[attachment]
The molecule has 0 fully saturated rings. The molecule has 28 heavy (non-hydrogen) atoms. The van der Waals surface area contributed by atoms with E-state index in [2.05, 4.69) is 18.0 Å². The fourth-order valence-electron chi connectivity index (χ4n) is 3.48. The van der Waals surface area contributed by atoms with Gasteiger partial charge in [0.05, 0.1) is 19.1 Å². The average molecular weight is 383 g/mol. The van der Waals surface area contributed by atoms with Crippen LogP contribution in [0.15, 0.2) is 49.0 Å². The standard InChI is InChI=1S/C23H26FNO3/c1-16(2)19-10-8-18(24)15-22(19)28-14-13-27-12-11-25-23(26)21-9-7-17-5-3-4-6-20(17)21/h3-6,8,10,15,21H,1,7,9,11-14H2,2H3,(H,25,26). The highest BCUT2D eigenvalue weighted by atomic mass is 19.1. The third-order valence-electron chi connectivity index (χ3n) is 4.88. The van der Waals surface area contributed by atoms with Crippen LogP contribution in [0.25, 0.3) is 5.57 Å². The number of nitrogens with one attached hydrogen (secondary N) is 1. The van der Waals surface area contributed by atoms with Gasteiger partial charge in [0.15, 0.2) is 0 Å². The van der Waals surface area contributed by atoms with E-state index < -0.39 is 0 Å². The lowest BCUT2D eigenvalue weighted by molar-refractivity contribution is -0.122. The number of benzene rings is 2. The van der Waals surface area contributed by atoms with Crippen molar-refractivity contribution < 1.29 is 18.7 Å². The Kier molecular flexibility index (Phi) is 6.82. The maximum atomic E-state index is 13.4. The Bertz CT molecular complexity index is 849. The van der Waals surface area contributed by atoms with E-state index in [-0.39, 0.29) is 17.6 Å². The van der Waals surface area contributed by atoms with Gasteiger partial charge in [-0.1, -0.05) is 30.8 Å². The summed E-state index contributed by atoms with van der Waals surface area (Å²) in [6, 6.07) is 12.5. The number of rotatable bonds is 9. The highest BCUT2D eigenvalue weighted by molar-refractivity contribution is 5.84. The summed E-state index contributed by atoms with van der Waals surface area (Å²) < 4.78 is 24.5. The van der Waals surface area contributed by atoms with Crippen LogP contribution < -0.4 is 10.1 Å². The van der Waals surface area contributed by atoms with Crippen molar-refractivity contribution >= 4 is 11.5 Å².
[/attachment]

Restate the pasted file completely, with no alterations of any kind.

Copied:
The molecule has 0 fully saturated rings. The molecule has 28 heavy (non-hydrogen) atoms. The van der Waals surface area contributed by atoms with E-state index in [2.05, 4.69) is 18.0 Å². The fourth-order valence-electron chi connectivity index (χ4n) is 3.48. The van der Waals surface area contributed by atoms with Gasteiger partial charge in [0.05, 0.1) is 19.1 Å². The average molecular weight is 383 g/mol. The van der Waals surface area contributed by atoms with Crippen LogP contribution in [0.15, 0.2) is 49.0 Å². The standard InChI is InChI=1S/C23H26FNO3/c1-16(2)19-10-8-18(24)15-22(19)28-14-13-27-12-11-25-23(26)21-9-7-17-5-3-4-6-20(17)21/h3-6,8,10,15,21H,1,7,9,11-14H2,2H3,(H,25,26). The highest BCUT2D eigenvalue weighted by atomic mass is 19.1. The third-order valence-electron chi connectivity index (χ3n) is 4.88. The van der Waals surface area contributed by atoms with Crippen LogP contribution in [0.25, 0.3) is 5.57 Å². The number of nitrogens with one attached hydrogen (secondary N) is 1. The van der Waals surface area contributed by atoms with Gasteiger partial charge in [0.15, 0.2) is 0 Å². The van der Waals surface area contributed by atoms with E-state index < -0.39 is 0 Å². The lowest BCUT2D eigenvalue weighted by molar-refractivity contribution is -0.122. The number of benzene rings is 2. The van der Waals surface area contributed by atoms with Crippen molar-refractivity contribution < 1.29 is 18.7 Å². The Kier molecular flexibility index (Phi) is 6.82. The maximum atomic E-state index is 13.4. The Bertz CT molecular complexity index is 849. The van der Waals surface area contributed by atoms with E-state index in [-0.39, 0.29) is 17.6 Å². The van der Waals surface area contributed by atoms with Gasteiger partial charge in [-0.1, -0.05) is 30.8 Å². The summed E-state index contributed by atoms with van der Waals surface area (Å²) in [6, 6.07) is 12.5. The number of rotatable bonds is 9. The highest BCUT2D eigenvalue weighted by molar-refractivity contribution is 5.84. The summed E-state index contributed by atoms with van der Waals surface area (Å²) < 4.78 is 24.5. The van der Waals surface area contributed by atoms with Crippen LogP contribution < -0.4 is 10.1 Å². The van der Waals surface area contributed by atoms with Crippen molar-refractivity contribution >= 4 is 11.5 Å².